Food Trucks: The Importance of Preventative Maintenance

Food Trucks: The Importance of Preventative Maintenance

Benjamin Franklin was quoted repeatedly as saying, “An ounce of prevention is worth a pound of cure.” Most people probably think of health and wellness when they consider what Mr. Franklin meant. In fact, many doctors and other healthcare professionals regularly repeat this line to remind patients to take care of themselves in our busy society. When Franklin made this statement in the Pennsylvania Gazette, he was actually referring to fire safety. Our technological advances are probably unlike anything Ben Franklin could have imagined all that time ago. Regardless of the intended meaning though, this statement proves even more true today in our busy society than it did in 1735, when it comes to being proactive to prevent dilemmas.

Planning for and scheduling routine maintenance can prevent and alert you to potential issues before they emerge; This is a simple and cost-effective investment that can reduce unexpected expenses and minimize downtime. Just as medical specialists, dental providers, and even veterinarians want to see their patients on a regular basis for well-visits or check-ups, so too does a maintenance technician prefer to see their clients consistently for routine support. When time and energy are invested to provide equipment with preventative maintenance, a person can guarantee equipment will be less likely to fail, due to negligence.

Preventative Maintenance Keeps Businesses Grilling

A food truck business can be a cheaper and easier option to a traditional restaurant storefront. The initial startup and overhead costs are lower, and there is clearly less to maintain. Location is definitively more flexible when your kitchen is mobile, and having a smaller working space means fewer staff are necessary to keep this type of enterprise running smoothly.

Saving money on operations makes this seem like a lush deal, though food trucks will still need regular maintenance and inspections, just like a brick-and-mortar restaurant. It is also imperative that a food truck vendor ensures their vehicle’s engine is running well, and those with a grill or other type of cook top require some sort of ventilation, grease traps, refrigeration, a washing station, a good power supply or generator, corrosion monitoring systems, and waste management. When there are so many variables at play, it is easy to see how quickly problems can arise, and how quickly expenses can be increased unexpectedly.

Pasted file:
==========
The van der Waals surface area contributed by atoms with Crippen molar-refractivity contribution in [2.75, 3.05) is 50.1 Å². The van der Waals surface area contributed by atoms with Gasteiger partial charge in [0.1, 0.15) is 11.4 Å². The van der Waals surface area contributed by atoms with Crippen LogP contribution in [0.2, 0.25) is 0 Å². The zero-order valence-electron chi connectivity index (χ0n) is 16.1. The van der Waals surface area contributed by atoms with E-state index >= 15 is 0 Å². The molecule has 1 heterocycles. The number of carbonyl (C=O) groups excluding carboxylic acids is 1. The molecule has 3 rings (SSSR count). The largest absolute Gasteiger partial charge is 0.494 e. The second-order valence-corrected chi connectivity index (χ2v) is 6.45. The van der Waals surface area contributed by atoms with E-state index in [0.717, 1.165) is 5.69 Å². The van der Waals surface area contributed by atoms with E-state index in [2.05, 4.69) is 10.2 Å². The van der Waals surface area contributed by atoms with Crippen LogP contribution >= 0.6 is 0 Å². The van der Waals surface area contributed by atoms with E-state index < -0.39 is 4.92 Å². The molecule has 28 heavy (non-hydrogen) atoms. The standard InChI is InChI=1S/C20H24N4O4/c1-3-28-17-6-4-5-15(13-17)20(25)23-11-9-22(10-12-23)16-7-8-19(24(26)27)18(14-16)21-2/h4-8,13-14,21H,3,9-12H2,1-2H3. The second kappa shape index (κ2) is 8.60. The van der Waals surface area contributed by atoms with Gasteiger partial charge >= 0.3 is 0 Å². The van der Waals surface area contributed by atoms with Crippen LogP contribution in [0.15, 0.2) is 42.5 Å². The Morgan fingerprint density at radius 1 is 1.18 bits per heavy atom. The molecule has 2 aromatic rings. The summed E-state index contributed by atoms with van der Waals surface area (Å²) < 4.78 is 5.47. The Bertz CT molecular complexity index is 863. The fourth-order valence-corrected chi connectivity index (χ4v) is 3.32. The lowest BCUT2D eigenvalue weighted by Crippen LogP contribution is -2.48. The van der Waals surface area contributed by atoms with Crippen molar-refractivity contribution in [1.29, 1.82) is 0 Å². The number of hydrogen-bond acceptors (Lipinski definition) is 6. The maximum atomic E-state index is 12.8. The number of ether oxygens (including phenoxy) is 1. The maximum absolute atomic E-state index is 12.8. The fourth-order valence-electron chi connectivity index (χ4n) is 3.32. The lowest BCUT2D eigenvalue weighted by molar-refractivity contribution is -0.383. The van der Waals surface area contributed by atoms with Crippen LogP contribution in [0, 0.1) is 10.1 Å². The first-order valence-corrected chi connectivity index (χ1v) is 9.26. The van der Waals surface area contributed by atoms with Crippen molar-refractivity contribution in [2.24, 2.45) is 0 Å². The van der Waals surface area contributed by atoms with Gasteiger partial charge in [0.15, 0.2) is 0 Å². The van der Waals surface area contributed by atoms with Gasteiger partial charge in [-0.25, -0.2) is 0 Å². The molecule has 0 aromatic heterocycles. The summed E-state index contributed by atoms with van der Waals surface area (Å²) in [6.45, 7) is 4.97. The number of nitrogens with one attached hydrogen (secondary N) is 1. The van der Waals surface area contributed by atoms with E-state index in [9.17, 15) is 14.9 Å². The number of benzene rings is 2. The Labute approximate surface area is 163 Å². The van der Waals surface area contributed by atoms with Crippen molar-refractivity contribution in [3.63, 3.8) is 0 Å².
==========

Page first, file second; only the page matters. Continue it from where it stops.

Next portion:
These systems require routine maintenance to ensure they are in working order and will need regular inspection to keep the Health Department and customers happy. This type of business relies on well-functioning equipment to thrive; Focusing on preventing issues before they begin can make or break this and other types of small businesses.

Unexpected Downtime

Keeping up with a preventative maintenance schedule goes a long way toward reducing unexpected downtime. Avoiding disturbances in operations is crucial to productivity, and resolving recurring or unresolved maintenance can increase the likelihood that you will be alerted to problems before they arise. Companies are increasingly using technology to help them prevent troublesome and pricey delays.

For example, a case study performed by Decisiv and Oakley demonstrated that if a fleet can reduce its downtime to 25%, they could achieve a monthly growth of $1,123 in revenue per vehicle ($13,476 per year!). This is a 5.5% improvement in asset utilization, and an increase of $438, or 45% in profit per truck, per month. Looking at this example gives a good understanding of how quickly unchecked issues can add up.

Unexpected downtime can and will significantly reduce profits. While consistently monitoring problems and scheduling maintenance can’t remove all unseen variables, it can significantly improve the bottom line for proprietors.